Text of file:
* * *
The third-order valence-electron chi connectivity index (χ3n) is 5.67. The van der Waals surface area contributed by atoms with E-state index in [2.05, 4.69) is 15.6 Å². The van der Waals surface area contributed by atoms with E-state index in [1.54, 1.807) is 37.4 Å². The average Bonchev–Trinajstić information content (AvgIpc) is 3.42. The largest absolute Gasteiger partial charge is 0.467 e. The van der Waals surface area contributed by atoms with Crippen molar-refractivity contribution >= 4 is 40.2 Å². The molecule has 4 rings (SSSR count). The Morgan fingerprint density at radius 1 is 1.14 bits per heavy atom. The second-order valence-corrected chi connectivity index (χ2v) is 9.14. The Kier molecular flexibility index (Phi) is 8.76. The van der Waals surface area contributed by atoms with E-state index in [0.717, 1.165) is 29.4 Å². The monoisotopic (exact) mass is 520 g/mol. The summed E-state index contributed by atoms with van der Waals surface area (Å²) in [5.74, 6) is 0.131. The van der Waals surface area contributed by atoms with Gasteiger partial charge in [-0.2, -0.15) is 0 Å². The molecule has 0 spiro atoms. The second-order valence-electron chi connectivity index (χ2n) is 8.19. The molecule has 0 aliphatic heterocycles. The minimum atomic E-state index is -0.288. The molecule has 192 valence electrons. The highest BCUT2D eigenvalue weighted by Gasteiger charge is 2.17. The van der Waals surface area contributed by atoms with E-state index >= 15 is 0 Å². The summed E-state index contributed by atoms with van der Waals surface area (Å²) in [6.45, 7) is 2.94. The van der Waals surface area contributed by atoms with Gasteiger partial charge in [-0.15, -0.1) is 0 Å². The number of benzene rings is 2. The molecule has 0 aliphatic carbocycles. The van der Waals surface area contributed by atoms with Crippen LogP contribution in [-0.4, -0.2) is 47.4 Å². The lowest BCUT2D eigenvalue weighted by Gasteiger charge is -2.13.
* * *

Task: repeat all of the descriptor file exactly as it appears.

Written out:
The third-order valence-electron chi connectivity index (χ3n) is 5.67. The van der Waals surface area contributed by atoms with E-state index in [2.05, 4.69) is 15.6 Å². The van der Waals surface area contributed by atoms with E-state index in [1.54, 1.807) is 37.4 Å². The average Bonchev–Trinajstić information content (AvgIpc) is 3.42. The largest absolute Gasteiger partial charge is 0.467 e. The van der Waals surface area contributed by atoms with Crippen molar-refractivity contribution >= 4 is 40.2 Å². The molecule has 4 rings (SSSR count). The Morgan fingerprint density at radius 1 is 1.14 bits per heavy atom. The second-order valence-corrected chi connectivity index (χ2v) is 9.14. The Kier molecular flexibility index (Phi) is 8.76. The van der Waals surface area contributed by atoms with E-state index in [0.717, 1.165) is 29.4 Å². The monoisotopic (exact) mass is 520 g/mol. The summed E-state index contributed by atoms with van der Waals surface area (Å²) in [5.74, 6) is 0.131. The van der Waals surface area contributed by atoms with Gasteiger partial charge in [-0.2, -0.15) is 0 Å². The molecule has 0 spiro atoms. The second-order valence-electron chi connectivity index (χ2n) is 8.19. The molecule has 0 aliphatic heterocycles. The minimum atomic E-state index is -0.288. The molecule has 192 valence electrons. The highest BCUT2D eigenvalue weighted by Gasteiger charge is 2.17. The van der Waals surface area contributed by atoms with E-state index >= 15 is 0 Å². The summed E-state index contributed by atoms with van der Waals surface area (Å²) in [6.45, 7) is 2.94. The van der Waals surface area contributed by atoms with Gasteiger partial charge in [-0.15, -0.1) is 0 Å². The number of benzene rings is 2. The molecule has 0 aliphatic carbocycles. The van der Waals surface area contributed by atoms with Crippen LogP contribution in [-0.4, -0.2) is 47.4 Å². The lowest BCUT2D eigenvalue weighted by Gasteiger charge is -2.13.